Ro passed the call on to Brian who said, “Hi Jinnie, what have you said to Ro? She has just rushed off to Jed’s office with a huge smile and tears running down her face.” Jinnie explained and Brian said, “How lovely, they deserve the reward. Do you think we could get them out again when we open the DKL business? I’m sure you’ll need your PA and Nigel will need his.” “Now that’s what I call a plan,” replied Jinnie, “but let’s keep it our little secret until nearer the date, I think the programme says the end of November when the weather is supposed to be wonderful in the Caribbean. Anyway, what did you want to talk about.”
“I have been going over the accounts this morning and we are in a much better position than I expected. The DKL numbers are predictable, but the Wright Refurbishment numbers are more variable, very dependent on contract completion dates. If two big ones happen in the same quarter it can make results look a bit odd, which is why I prefer stage payments. It makes things much more predictable. Well, while we were in Barbados, Andrew and Roger have been looking after things and they have had two big contracts signed off and have landed a huge job to fit out a new 18-storey building in the City. Belinda said they had never bid for a job like this before, the old company didn’t have enough financial backing, but now with DKL behind them they have won this £11 million minimum job. The good news is the developers have just transferred a 10% deposit into the Wright Refurbishment account.”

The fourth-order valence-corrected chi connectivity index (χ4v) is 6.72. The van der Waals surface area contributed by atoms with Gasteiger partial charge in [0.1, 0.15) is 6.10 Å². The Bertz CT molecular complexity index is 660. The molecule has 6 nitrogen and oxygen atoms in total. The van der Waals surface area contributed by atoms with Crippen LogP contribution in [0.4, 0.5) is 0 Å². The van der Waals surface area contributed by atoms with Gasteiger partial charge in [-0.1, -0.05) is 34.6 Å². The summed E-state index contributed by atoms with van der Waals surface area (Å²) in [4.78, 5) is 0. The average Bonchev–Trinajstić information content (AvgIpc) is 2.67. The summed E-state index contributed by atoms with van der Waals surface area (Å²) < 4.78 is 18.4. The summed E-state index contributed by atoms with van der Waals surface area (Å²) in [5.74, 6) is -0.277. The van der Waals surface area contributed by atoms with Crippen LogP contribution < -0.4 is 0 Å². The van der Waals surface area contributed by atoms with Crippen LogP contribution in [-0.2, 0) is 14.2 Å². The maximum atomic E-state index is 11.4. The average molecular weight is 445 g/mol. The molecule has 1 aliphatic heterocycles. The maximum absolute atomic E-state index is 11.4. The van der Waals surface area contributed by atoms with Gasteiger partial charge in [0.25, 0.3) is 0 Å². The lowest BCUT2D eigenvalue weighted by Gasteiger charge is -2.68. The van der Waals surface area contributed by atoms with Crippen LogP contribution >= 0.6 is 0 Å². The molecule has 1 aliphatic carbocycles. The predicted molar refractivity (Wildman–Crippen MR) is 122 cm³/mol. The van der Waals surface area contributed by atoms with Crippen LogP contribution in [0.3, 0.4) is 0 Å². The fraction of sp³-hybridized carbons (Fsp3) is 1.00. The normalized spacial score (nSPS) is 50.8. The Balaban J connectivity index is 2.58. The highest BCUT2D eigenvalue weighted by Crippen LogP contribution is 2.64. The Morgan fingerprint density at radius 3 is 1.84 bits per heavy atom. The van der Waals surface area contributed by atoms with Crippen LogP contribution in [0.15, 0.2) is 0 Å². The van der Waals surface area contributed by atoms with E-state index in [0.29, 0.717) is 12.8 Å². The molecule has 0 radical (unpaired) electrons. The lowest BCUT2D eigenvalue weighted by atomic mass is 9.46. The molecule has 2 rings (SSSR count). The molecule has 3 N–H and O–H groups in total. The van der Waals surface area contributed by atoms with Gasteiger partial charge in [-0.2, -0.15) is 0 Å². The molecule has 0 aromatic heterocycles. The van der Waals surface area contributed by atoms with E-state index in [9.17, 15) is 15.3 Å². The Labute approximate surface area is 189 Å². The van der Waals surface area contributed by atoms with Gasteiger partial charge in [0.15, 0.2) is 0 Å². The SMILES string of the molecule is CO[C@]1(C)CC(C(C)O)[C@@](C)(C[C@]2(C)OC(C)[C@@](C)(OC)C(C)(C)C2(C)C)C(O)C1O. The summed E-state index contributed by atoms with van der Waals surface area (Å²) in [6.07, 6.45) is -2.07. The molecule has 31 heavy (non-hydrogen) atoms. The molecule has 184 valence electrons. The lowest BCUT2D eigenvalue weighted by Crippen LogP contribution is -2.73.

“Now what does this mean to DKL? Well, Belinda will need most of the £1 million plus to buy material, hire plant and pay wages to set up the project. But the final payment for the other two jobs at 20% of each amounts to nearly £500,000 and after paying off the remaining suppliers it should add about £250,000 to our quarterly numbers. OK, this is our third quarter but my prediction for the year is looking very healthy. I think the board need to start thinking about whether we pay SuperBurger and Trattoria Trevi a bumper divided, retain it for a rainy day or speed up our development programme.”